Researchers discover new treatment for diabetes

Diabetes

Researchers discovered a small molecule that inhibits an enzyme that degrades insulin.

Harvard researchers may have finally identified a chemical compound that could be used to study and treat diabetes after decades of searching. They have discovered a whole different method for maintaining insulin in the blood: by blocking the enzyme that breaks it down.

 

 

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Breathprint could one day be used to help diagnose disease

Our breathprint could be used to detect signature metabolites associated with disease.

Our fingerprints are unique to us, but so may be our breath.  Compounds in exhaled air produce a unique and stable molecular autograph or “breathprint” – one that could be used to monitor disease or track response to medication.

 

 

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Meteorite fragments help explain why living things only use molecules with specific orientations


This is an artist’s concept of excess left-hand aspartic acid created in asteroids and delivered to Earth via meteorite impacts. The line at the bottom is a chromatogram showing that left-hand aspartic acid (tall peak in the center, with diagram of left-hand aspartic acid molecule on top) was four times more abundant in the meteorite sample than right-hand aspartic acid (smaller peak to the left, with right-handed aspartic acid molecule on top). 

 Researchers analyzing meteorite fragments that fell on a frozen lake in Canada have developed an explanation for the origin of life’s handedness — why living things only use molecules with specific orientations. The work also gave the strongest evidence to date that liquid water inside an asteroid leads to a strong preference of left-handed over right-handed forms of some common protein amino acids in meteorites. The result makes the search for extraterrestrial life more challenging…

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Eating less helps the brain stay young: study

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Eating less turns on a molecule that helps the brain stay young.

Overeating can cause brain aging while eating less turns on a molecule that helps the brain stay young.  Researchers at the Catholic University of Sacred Heart in Rome have discovered that a molecule, called CREB1, is triggered by “caloric restriction” (low caloric diet) in the brain of mice. They found that CREB1 activates many genes linked to longevity and to the proper functioning of the brain.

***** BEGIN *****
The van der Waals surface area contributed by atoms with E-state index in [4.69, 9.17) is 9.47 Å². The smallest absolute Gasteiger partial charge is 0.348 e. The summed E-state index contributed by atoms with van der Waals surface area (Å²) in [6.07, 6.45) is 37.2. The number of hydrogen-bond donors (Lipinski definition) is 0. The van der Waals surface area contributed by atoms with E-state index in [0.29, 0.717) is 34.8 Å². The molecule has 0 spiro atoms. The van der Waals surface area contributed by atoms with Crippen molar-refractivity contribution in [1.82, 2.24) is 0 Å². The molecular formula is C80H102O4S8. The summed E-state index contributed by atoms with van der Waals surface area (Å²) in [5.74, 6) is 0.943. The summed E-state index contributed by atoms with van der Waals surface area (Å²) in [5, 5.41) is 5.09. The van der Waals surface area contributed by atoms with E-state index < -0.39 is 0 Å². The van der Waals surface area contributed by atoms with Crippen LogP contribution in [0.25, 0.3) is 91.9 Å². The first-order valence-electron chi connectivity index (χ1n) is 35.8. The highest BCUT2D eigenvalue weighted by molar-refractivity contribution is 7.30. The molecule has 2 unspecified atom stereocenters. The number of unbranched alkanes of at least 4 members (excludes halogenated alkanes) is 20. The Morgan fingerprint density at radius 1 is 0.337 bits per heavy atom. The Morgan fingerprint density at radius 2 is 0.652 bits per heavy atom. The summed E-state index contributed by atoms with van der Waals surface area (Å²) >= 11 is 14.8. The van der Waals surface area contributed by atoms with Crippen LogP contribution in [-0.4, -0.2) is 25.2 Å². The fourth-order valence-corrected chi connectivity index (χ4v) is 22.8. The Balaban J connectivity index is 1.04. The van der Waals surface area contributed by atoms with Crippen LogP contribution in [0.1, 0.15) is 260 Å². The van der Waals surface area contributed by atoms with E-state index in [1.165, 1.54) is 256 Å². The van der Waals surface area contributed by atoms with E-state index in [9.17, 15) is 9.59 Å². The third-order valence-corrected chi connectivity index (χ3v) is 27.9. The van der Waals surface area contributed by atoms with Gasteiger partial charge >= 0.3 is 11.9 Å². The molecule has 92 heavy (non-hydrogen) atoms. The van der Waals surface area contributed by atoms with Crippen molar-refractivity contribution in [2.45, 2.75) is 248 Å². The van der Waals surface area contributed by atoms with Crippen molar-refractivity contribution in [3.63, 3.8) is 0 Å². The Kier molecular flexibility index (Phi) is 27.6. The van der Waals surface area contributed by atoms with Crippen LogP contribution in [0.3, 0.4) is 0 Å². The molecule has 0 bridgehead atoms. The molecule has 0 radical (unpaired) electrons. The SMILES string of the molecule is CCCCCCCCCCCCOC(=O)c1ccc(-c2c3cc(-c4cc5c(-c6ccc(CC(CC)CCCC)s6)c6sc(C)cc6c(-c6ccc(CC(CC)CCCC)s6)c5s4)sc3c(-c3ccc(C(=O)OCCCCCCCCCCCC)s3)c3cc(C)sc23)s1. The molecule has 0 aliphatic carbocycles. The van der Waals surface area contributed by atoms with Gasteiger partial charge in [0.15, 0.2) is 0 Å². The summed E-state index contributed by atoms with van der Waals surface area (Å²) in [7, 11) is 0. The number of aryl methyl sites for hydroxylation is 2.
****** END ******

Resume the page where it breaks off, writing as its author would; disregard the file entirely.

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Scientists Create World’s First Molecular Transistor

molecular_transistor
Hey look ma, only one molecule!
A group of scientists has succeeded in creating the world’s first transistor made from a single molecule.

The group included researchers from Yale University and the Gwangju Institute of Science and Technology in South Korea.

The team, including Mark Reed, the Harold Hodgkinson Professor of Engineering and Applied Science at Yale, showed that a benzene molecule attached to gold contacts could behave just like a silicon transistor.

The researchers were able to manipulate the molecule’s different energy states depending on the voltage they applied to it through the contacts.

By manipulating the energy states, they were able to control the current passing through the molecule.

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Stunning Image of a Single Molecule

single molecule

Even the bonds to the hydrogen atoms at the pentacene’s periphery can be seen

The detailed chemical structure of a single molecule has been imaged for the first time, say researchers.  The physical shape of single carbon nanotubes has been outlined before, using similar techniques – but the new method even shows up chemical bonds.

 

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Fastest Evolving Technology – DNA Sequencing

dna-sequencing

Human DNA sequence

Investing in technology-driven fields is risky, especially when everyone touts them as the Next Big Thing. Sure, it’s easy to see quick gains, but you’re just as likely to see those gains vanish as the next-generation technology sneaks in and replaces it — the disruptor becomes the disrupted, so to speak.

 

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A New Way To Detect Cancer Early

A New Way To Detect Cancer Early 

 

A prototype device employs the same magnetic phenomenon used to write data to computer hard drives.

A new system for detecting cancer proteins uses the same magnetic phenomenon that lets computer hard drives read and write data. The Stanford University researchers developing the system hope that it will detect cancer in its earlier stages, when it’s easier to treat. MagArray, a startup in Sunnyvale, CA, will commercialize the technology.

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